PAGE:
amount of fluoride allowed in drinking water, which is set to prevent
adverse health effects.

The new EPA assessments of fluoride were undertaken in response to
findings of the National Academies of Science (NAS). At EPA's request,
NAS reviewed new data on fluoride in 2006 and issued a report
recommending that EPA update its health and exposure assessments to take
into account bone and dental effects and to consider all sources of
fluoride. In addition to EPA's new assessments and the NAS report, HHS
also considered current levels of tooth decay and dental fluorosis and
fluid consumption across the United States.

Comments regarding the EPA documents, Fluoride: Dose-Response Analysis
For Non-cancer Effects and Fluoride: Exposure and Relative Source
Contribution Analysis should be sent to EPA at
The documents can be found at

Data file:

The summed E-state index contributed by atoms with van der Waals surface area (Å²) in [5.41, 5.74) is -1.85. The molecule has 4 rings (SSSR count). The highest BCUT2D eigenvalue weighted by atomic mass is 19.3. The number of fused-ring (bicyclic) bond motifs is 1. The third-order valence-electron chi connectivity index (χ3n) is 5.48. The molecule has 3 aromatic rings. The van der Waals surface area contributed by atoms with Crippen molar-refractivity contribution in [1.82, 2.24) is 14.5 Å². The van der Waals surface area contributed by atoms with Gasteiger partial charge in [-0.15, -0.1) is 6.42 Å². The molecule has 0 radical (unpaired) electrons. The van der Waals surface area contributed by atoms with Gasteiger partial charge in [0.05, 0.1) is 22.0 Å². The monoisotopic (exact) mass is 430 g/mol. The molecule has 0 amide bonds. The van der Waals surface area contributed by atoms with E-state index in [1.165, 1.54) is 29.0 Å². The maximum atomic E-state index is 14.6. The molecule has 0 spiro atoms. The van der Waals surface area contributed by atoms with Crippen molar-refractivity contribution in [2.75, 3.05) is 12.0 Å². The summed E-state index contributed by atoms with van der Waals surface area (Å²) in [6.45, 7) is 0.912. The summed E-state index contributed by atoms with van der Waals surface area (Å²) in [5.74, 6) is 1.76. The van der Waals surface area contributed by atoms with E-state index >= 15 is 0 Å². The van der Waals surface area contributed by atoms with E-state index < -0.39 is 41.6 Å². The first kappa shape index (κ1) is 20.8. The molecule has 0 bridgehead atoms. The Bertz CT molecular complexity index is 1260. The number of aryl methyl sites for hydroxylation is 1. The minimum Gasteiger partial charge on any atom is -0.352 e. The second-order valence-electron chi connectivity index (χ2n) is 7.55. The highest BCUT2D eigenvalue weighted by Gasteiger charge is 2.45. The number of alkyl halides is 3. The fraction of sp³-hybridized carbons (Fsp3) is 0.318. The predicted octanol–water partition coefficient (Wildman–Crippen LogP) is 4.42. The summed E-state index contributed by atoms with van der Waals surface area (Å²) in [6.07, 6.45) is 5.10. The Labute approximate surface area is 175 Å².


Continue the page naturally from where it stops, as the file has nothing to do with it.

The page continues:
The notice of the proposed recommendation will be published in the
Federal Register soon and HHS will accept comments from the public and
stakeholders on the proposed recommendation for 30 days at HHS is expecting to publish final guidance for
community water fluoridation by spring 2011. You may view a
prepublication version of the proposed recommendation at:

More information about the national drinking water regulations for

Q&A's on latest EPA actions on fluoride:

[or ]

More information on EPA's fluoride assessment and to comment:

More information about community water fluoridation, information on
tooth decay prevention and dental fluorosis:


Enviro-News is a service of the Water Quality
Information Center at the National Agricultural
Library.  The center's Web site is at

The Enviro-News list facilitates information exchange.
Inclusion of an item in Enviro-News does not imply
United States Department of Agriculture(USDA) agreement,
nor does USDA attest to the accuracy or completeness of
the item. See
You can contact the list owner at

No comments:

Post a Comment

Thank you for visiting and taking time to share your thoughts.

My Best,